GNOME Bugzilla – Bug 688242
g_bytes_unref_to_*() are unsafe for introspection
Last modified: 2015-02-07 17:01:31 UTC
In current pygobject I have some tests that call GLib.bytes.unref_to_array(). However, this causes double-free errors under some conditions which are unfortunately not that easy to reproduce.
The problem seems to be that unref_to_array() and unref_to_data() act like a destructor as they deallocate the boxed Bytes object, but GI clients would not know about that and then try to deallocate it again during garbage collection.
I propose to just skip these methods to avoid that. GI clients can/should use g_bytes_get_data(), which is safe and works fine (I have tests for that in pygobject, too).
Created attachment 228877 [details] [review]
GBytes: skip g_bytes_unref_to_*()
Does that seem ok to you?
The only alternative is that we have an annotation for a method that consumes the reference of its instance. We do have a few of those...
Review of attachment 228877 [details] [review]:
Well, they act as a regular unref, and conceptually it's the same issue as someone calling g_object_unref() directly from a binding - you can do it if you also hold a ref. Dunno. We don't (skip) g_object_unref either; someone actually made it work explicitly by adding (type GObject.Object) so we wouldn't see the "gpointer" and bail.
But on the other hand, these are always actively wrong to use from a binding because the runtime must hold a ref, and if the app holds a ref, it's just the same as doing a copy, which they could do by just directly calling GLib.ByteArray.new_from_bytes(bytes) - if that constructor existed, which it doesn't =/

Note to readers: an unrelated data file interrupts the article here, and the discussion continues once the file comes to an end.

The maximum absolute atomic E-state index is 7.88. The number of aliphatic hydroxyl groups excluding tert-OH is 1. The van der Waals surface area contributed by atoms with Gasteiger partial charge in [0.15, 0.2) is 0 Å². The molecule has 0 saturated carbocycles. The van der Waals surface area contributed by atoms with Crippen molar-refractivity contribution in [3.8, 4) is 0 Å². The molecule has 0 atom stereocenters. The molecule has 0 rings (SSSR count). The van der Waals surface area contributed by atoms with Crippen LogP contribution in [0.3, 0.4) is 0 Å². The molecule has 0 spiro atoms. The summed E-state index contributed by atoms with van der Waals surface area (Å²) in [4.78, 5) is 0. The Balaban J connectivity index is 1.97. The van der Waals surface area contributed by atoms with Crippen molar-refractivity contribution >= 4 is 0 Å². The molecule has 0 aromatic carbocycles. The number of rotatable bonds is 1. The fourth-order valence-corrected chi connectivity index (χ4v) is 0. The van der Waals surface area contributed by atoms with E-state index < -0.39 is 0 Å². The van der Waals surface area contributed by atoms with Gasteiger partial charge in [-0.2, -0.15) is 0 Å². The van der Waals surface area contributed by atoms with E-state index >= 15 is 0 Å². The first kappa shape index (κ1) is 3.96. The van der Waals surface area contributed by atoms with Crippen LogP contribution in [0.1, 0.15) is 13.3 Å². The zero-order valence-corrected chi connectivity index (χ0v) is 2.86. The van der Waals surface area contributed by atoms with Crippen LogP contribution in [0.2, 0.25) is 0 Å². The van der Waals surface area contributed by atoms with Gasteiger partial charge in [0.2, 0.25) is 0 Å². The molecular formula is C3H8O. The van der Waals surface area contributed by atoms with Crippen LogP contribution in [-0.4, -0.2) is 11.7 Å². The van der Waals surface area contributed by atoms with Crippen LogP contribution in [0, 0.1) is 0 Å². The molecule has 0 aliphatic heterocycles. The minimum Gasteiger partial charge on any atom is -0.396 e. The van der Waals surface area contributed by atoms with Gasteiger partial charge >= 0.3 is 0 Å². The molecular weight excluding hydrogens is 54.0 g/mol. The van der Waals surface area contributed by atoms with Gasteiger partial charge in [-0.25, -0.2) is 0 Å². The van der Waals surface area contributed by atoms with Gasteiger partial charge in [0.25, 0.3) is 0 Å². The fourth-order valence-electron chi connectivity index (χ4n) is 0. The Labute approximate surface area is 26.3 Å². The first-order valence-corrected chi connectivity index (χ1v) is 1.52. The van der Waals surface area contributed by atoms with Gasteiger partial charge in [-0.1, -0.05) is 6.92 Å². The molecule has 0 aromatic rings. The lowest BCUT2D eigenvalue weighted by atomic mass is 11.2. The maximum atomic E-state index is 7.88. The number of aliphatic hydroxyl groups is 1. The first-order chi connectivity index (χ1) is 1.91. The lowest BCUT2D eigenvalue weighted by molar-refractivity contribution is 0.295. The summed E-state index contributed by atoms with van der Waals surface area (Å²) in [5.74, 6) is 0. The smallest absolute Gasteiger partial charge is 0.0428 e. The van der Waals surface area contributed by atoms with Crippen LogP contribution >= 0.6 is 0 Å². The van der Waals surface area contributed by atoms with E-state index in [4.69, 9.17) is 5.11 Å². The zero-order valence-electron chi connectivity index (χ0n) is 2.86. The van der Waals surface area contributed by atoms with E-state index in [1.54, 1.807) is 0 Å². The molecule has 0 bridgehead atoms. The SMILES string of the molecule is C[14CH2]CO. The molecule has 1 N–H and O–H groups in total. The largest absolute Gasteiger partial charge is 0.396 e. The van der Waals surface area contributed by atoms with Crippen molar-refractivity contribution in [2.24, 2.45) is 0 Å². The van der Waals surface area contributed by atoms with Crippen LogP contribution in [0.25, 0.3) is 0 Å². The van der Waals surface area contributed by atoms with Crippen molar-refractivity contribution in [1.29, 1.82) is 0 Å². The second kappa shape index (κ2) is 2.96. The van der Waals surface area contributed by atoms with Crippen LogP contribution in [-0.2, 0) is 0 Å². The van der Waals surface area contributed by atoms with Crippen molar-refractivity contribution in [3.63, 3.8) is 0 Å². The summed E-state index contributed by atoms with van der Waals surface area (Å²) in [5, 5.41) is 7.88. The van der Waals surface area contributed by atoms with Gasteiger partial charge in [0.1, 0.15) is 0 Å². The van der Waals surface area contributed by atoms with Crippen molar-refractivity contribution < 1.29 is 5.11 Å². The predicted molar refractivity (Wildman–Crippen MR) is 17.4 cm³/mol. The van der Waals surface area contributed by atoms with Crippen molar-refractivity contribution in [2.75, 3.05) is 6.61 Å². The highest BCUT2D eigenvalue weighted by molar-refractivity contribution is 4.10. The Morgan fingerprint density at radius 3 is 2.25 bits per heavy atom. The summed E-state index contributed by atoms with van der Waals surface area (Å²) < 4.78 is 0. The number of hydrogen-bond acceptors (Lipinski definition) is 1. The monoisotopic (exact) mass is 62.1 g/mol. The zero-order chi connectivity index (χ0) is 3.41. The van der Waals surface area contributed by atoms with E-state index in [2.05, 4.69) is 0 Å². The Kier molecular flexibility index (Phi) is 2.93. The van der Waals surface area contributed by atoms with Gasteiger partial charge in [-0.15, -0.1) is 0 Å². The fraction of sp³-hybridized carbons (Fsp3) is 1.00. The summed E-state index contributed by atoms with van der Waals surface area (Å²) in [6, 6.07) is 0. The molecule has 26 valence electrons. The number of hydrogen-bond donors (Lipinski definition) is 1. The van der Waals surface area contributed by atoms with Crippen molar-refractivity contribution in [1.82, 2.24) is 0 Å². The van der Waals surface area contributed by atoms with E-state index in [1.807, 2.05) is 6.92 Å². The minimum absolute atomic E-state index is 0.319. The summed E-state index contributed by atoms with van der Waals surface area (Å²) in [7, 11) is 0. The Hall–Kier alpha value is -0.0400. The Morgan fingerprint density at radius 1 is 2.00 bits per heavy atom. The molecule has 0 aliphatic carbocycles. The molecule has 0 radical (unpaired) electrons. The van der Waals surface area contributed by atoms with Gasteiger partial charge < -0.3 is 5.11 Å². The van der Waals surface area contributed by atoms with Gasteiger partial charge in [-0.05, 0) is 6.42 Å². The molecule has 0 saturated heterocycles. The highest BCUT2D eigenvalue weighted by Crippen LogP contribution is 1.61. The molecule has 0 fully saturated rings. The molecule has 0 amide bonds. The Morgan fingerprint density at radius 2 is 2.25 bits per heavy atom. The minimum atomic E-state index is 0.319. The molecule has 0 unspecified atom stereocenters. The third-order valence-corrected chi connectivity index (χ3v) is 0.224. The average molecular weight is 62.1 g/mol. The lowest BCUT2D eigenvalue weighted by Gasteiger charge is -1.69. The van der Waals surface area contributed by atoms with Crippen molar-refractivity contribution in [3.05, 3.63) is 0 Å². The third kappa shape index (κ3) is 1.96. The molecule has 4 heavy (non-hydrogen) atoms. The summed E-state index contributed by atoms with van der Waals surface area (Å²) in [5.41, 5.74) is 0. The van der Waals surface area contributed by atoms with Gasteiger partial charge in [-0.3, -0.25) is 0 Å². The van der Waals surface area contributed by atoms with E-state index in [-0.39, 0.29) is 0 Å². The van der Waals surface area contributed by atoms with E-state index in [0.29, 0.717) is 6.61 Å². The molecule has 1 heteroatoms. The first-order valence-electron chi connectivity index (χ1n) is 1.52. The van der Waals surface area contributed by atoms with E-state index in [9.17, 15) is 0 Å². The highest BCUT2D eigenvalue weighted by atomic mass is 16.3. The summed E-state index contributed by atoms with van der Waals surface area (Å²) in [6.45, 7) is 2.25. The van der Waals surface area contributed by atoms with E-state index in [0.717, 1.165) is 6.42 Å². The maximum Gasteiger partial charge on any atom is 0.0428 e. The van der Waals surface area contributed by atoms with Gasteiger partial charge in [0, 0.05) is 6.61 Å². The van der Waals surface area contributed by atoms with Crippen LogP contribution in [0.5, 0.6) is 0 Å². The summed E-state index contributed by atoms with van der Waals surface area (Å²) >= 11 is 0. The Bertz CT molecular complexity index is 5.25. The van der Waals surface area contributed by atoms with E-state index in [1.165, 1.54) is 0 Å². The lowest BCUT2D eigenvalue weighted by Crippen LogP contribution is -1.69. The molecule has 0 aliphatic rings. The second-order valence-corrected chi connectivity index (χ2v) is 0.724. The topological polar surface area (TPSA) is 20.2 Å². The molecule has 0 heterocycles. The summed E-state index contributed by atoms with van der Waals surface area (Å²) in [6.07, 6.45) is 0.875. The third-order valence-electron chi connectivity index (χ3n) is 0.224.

(In reply to comment #2)
> The only alternative is that we have an annotation for a method that consumes
> the reference of its instance. We do have a few of those...
Yeah...you were originally supposed to be able to say (transfer full) on input arguments. Binding support here is relatively iffy though.
So GI clients could/should interpret a (transfer full) self as "this is actually a destructor", and invalidate the object afterwards with only freeing the GI metadata about it, but not the struct/object itself?
(In reply to comment #5)
> So GI clients could/should interpret a (transfer full) self as "this is
> actually a destructor", and invalidate the object afterwards with only freeing